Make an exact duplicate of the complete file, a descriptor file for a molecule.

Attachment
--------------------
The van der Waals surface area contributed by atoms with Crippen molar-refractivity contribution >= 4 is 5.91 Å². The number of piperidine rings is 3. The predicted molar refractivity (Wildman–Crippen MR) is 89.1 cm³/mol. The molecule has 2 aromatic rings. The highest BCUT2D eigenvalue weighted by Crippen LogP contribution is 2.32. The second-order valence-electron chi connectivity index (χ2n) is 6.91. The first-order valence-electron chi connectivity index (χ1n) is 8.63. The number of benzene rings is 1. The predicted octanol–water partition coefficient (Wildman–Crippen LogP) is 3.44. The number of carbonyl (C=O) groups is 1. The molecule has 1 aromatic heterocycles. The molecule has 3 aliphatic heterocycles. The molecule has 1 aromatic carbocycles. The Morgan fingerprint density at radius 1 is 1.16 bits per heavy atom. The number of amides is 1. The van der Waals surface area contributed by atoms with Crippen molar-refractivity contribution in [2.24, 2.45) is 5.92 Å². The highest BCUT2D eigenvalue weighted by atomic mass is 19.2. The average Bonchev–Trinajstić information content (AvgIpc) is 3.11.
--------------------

The van der Waals surface area contributed by atoms with Crippen molar-refractivity contribution >= 4 is 5.91 Å². The number of piperidine rings is 3. The predicted molar refractivity (Wildman–Crippen MR) is 89.1 cm³/mol. The molecule has 2 aromatic rings. The highest BCUT2D eigenvalue weighted by Crippen LogP contribution is 2.32. The second-order valence-electron chi connectivity index (χ2n) is 6.91. The first-order valence-electron chi connectivity index (χ1n) is 8.63. The number of benzene rings is 1. The predicted octanol–water partition coefficient (Wildman–Crippen LogP) is 3.44. The number of carbonyl (C=O) groups is 1. The molecule has 1 aromatic heterocycles. The molecule has 3 aliphatic heterocycles. The molecule has 1 aromatic carbocycles. The Morgan fingerprint density at radius 1 is 1.16 bits per heavy atom. The number of amides is 1. The van der Waals surface area contributed by atoms with Crippen molar-refractivity contribution in [2.24, 2.45) is 5.92 Å². The highest BCUT2D eigenvalue weighted by atomic mass is 19.2. The average Bonchev–Trinajstić information content (AvgIpc) is 3.11.